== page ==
and 4V6 pounds of bran and 15 pounds of hay and 40 to 50 pounds of roots. Mr. Boissevain: If the farmer can produce good milk from the silage, there is no question but that the con densory men wnl have to come to the farmer. Mr. Elliott: I understand the con densory at Lansing, Mich., not only accepts silage, but encourages it. W. I* Benham, who is now at the head of an important irrigation enter prize at Spokane, was for many years identified with railroad interests, including responsible positions with the Michigan Central and Great North ern evidently became so used to the giving and receiving of passes at the beginning of each year that it has became ingrained in his nature. among the annuals received by the editor of The Ranch is one from the Spokane Valley Land & Water Com pany's lines, between all points in Greenacres' irrigation district reached by S. V. L & W. Co's main lines and branches. On the reverse side the conditions stipulate that "the person accepting this ...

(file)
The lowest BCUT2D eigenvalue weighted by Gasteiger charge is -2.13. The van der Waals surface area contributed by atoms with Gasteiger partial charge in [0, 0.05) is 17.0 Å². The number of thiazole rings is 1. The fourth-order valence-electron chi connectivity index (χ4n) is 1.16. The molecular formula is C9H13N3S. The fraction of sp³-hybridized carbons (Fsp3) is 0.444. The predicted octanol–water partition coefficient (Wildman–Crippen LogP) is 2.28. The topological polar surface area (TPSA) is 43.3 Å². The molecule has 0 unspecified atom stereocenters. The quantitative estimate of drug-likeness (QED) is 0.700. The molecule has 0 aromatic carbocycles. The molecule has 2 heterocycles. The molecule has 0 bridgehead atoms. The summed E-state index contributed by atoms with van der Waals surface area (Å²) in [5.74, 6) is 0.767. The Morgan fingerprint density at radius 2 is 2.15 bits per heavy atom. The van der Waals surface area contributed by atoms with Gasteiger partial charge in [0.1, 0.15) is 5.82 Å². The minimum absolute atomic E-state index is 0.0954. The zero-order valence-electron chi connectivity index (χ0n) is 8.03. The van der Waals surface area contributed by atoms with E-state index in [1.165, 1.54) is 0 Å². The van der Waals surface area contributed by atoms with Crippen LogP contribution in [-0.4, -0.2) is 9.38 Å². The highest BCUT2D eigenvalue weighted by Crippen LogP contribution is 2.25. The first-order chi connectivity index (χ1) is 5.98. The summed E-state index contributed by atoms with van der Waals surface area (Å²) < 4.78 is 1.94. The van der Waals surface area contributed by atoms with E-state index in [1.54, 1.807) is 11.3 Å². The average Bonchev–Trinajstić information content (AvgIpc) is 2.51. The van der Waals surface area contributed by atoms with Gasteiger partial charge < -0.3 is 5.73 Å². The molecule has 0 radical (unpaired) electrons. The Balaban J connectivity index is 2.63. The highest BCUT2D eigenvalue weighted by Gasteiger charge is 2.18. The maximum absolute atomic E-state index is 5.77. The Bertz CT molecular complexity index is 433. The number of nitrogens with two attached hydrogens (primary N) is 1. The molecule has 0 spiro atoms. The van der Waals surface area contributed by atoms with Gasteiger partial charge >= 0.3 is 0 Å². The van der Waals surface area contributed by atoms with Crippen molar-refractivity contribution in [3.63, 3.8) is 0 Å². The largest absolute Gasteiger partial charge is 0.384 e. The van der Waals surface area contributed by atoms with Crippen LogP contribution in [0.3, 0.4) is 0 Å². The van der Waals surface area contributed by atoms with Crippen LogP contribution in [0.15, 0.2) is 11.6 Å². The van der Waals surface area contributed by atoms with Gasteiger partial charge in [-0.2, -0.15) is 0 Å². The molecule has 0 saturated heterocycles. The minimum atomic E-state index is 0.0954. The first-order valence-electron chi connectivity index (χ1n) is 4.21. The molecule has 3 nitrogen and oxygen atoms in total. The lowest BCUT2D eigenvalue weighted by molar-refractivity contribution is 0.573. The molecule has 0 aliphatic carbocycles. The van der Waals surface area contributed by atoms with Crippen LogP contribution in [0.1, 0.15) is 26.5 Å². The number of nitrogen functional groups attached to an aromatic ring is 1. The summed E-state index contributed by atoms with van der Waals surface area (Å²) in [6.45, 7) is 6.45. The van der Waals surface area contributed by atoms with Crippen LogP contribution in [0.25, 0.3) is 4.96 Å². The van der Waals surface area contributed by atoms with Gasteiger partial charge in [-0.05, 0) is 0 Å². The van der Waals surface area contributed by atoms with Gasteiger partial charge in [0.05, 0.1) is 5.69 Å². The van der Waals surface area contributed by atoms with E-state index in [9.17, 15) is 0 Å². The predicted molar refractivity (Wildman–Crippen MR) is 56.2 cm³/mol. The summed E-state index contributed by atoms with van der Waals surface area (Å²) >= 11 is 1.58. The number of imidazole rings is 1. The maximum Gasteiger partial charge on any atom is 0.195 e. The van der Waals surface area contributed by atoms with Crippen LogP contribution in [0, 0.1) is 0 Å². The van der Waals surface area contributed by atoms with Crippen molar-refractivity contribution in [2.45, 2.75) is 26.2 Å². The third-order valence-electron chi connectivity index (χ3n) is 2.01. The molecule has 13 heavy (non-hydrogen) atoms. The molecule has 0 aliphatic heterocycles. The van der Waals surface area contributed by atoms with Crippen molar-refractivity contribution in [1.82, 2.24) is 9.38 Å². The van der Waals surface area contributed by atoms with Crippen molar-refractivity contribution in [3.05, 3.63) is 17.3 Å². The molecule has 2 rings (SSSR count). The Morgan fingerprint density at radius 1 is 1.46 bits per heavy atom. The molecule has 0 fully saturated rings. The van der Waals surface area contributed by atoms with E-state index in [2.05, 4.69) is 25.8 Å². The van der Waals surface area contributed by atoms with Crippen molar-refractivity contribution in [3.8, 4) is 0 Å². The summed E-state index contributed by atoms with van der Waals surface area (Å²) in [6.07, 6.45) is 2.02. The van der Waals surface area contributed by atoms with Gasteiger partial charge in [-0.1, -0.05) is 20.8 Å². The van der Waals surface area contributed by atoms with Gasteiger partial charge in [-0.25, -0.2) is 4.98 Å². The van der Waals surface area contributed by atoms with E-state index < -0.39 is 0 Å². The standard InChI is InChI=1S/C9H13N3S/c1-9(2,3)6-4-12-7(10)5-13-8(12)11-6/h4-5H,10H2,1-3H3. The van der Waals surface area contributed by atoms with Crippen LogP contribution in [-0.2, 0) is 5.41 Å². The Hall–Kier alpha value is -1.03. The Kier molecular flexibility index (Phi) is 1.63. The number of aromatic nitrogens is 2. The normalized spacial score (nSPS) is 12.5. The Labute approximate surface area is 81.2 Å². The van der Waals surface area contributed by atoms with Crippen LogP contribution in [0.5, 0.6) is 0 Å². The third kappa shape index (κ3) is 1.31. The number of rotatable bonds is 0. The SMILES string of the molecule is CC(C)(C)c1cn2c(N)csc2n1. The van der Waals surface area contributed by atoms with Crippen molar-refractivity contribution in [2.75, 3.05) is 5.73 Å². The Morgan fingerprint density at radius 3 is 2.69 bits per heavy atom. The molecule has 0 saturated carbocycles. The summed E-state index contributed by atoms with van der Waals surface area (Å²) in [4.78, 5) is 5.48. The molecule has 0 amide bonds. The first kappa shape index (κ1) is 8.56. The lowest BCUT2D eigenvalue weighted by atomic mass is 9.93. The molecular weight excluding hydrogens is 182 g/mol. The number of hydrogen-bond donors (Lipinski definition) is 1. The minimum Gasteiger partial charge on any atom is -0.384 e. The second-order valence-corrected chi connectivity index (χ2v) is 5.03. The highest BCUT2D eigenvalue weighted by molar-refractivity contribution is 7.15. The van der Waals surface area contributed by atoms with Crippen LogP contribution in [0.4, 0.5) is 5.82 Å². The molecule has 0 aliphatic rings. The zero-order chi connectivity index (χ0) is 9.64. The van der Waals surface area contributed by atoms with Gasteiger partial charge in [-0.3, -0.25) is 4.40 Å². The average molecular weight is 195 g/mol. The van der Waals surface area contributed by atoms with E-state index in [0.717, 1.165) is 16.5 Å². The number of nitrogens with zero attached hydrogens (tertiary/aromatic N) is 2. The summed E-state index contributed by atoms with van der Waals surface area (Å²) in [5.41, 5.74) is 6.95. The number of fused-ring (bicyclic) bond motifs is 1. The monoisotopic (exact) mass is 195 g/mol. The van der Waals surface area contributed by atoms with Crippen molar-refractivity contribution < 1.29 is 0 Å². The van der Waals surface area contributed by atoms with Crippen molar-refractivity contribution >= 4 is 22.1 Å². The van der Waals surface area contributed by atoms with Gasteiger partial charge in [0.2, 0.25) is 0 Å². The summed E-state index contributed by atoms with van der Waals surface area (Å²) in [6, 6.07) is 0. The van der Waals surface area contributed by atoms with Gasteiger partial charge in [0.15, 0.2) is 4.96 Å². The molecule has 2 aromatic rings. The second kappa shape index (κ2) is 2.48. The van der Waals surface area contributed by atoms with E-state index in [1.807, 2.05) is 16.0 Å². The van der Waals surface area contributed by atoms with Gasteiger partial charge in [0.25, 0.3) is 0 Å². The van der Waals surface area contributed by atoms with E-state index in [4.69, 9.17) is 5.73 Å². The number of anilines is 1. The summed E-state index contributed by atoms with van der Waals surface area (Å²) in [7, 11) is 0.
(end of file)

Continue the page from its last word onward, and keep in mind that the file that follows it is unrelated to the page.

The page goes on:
Publication Title: Ranch, The
Source: Chronicling America [US Library of Congress]
Country/State of Publication: Washington, United States
Page 16 [Newspaper Page] — The ranch. — 15 February 1903